In Carrère's account, prison brought out the best in Limonov. The narcissist forgot himself; among his cellmates, he was the 'good guy'. In love, too, Carrère portrays Limonov as, at times, a 'good man', capable of steadfast devotion to self-destructive women. Limonov is prone to grandiosity about his prodigious sex life: 'when I am making love,' he once declared, 'I symbolise the gigantic eroticism of my nation'. Among his five wives are some spectacular beauties: the model Elena Schapova (whom Carrère calls Tania), the singer Natalia Medvedeva and the actress Ekaterina Volkova, thirty years his junior and mother of his two children. Through all the turmoil of these self-reinventions runs an unbroken habit of work and a spartan routine of physical exercise followed by long hours at his desk. Limonov has published around fifty books, most based on his own life. Above all, he is the creator of his own myth. His latest work, Old Man, came out this year.

As Carrère draws on Limonov's autobiographical fiction, which hovers just beyond the bounds of verifiable fact, he reflects on his parallel evolution as a writer in his own 'calm country on the decline'. He wryly questions his Parisian sensibilities ('bourgeois' or, at wildest, 'bourgeois bohemian') and the riddle of his fascination with the charismatic 'barbarian' Limonov. At times, fascination turns into hatred. Limonov 'sees himself as a hero', Carrère writes, but he could equally be called a 'scumbag'.

Carrère first met Limonov in the early 1980s. 'This sexy, sly, funny guy', the darling of Parisian literary circles, was the antithesis of the Russian émigré figures he knew: grave bearded dissidents who lived in small apartments cluttered with books and icons, and talked all night 'about how Orthodoxy would save the world'. Limonov's life was full of 'violence and rage', drunken benders, transgressive sex and 'extremist' political gestures. What does this 'romantic, dangerous life' say, Carrère asks, 'not just about him, Limonov, not just about Russia, but about everything that's happened since the end of the Second World War'? And what does it reveal about Putin, 'Edward's double', as Carrère calls him in a discerning passage at the end of the book?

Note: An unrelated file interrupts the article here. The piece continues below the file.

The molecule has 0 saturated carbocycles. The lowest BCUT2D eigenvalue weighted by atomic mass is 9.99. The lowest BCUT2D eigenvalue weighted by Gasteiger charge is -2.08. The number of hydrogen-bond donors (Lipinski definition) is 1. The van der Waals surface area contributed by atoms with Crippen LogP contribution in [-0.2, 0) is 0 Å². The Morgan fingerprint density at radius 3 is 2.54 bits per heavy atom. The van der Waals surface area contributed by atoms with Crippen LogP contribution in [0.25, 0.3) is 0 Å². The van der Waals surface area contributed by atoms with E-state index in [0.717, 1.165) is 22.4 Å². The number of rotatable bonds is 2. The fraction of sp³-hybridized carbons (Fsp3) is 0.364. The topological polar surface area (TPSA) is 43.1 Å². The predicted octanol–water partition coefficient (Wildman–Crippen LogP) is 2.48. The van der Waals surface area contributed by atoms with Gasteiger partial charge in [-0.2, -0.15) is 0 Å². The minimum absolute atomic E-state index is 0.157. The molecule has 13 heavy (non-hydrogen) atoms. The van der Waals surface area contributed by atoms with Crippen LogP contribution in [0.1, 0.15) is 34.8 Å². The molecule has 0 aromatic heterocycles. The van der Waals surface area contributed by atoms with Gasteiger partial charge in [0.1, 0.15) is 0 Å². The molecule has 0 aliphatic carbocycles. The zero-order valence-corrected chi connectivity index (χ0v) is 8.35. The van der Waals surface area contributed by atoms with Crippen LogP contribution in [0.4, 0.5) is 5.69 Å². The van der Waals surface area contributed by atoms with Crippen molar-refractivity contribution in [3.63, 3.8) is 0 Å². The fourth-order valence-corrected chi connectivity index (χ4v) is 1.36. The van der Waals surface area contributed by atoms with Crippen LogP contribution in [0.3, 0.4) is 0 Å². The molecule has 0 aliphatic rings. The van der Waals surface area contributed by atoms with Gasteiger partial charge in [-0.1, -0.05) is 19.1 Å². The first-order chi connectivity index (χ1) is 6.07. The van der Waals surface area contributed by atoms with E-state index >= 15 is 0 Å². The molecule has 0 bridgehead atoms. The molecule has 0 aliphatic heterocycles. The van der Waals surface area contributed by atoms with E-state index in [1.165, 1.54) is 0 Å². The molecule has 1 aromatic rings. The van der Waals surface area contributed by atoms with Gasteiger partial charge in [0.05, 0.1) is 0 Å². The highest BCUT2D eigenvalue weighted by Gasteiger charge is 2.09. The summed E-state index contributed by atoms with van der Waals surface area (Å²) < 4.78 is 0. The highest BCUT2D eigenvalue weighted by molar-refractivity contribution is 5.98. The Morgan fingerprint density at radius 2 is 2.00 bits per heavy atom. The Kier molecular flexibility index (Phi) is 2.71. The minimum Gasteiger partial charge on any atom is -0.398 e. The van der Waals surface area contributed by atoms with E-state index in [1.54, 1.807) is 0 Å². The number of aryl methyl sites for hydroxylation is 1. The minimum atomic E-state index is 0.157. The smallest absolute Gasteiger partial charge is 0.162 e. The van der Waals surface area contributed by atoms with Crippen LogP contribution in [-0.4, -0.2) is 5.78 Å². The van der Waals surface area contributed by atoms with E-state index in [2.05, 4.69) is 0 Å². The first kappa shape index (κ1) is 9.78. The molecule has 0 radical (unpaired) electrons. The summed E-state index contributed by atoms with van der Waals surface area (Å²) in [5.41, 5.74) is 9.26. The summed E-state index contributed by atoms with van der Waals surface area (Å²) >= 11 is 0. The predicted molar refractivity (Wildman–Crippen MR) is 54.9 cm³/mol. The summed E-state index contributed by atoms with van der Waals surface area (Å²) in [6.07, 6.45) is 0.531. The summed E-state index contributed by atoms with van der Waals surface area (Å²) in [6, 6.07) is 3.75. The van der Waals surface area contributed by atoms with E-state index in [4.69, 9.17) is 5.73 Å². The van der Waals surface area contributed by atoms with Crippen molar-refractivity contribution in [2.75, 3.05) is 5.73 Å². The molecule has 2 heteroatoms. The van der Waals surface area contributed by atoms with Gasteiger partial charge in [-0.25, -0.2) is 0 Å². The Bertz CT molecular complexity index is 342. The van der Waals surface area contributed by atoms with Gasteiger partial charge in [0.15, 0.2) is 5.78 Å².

Carrère's mother, an intriguing presence in his narrative, is the eminent historian Hélène Carrère d'Encausse, permanent secretary of the Académie française. Her scholarship has focused on aspects of Russian national identity that preoccupy Limonov: among them, the importance of Central Asia in the history of Russian imperial power and the idea of a Eurasian empire. It is in Central Asia that Limonov feels his best, he tells Carrère on the last page of the book. He imagines himself living out his old age as one of the toothless beggars in the shadow of a mosque in some 'dusty, slow, violent' city like Samarkand or Bukhara. 'He'd be fine with that,' Carrère concludes.

Anna Aslanyan // «Standpoint», №66, october 2014



Eduard Limonov cuts a colourful figure in the post-Soviet landscape. A self-made man, he grew up in post-war Kharkov, wrote poetry and burgled shops as a teenager, went to Moscow in search of literary fame, emigrated to the US, slummed it in New York, became the darling of Parisian intellectual circles, and fought in the Balkans on the side of a Serbian militia before returning to Russia in the early 1990s to found the National Bolshevik Party, a movement that counted Lenin, Mishima and the Baader-Meinhof gang among its heroes and was banned for its extremism. Since 2010 Limonov has led The Other Russia, a non-registered opposition party, and continues to write poetry and prose, including journalism — of which more later.

Most of Limonov's life has been documented in his own books, the best-known of which is his brave, grungy 1979 debut It's Me, Eddie, a fictionalised memoir of his life in America. The French author Emmanuel Carrère, fascinated by the Russian punk turned politician, has collated the various bits of his subject's adventurous life in what he calls a novel (for reasons — ignoring the practicalities of contemporary publishing — that remain unclear). Based on interviews with Limonov and people who know him, the book draws heavily on the protagonist's prose. However, instead of quoting from it, Carrère retells stories already familiar to Limonov's readers. His version is full of sanitised passages like this: "It's Edichka, the Russian poet who costs you $278 a month, dear American taxpayers, and who cordially despises you." Limonov himself put it much better: "I live off your labour: you pay taxes and I don't do shit. . . . What, you don't like me? You don't want to pay? It's not much — 278 dollars a month. You don't want to pay. Well then why the fuck did you get me to come here, me and a whole crowd of Jews?"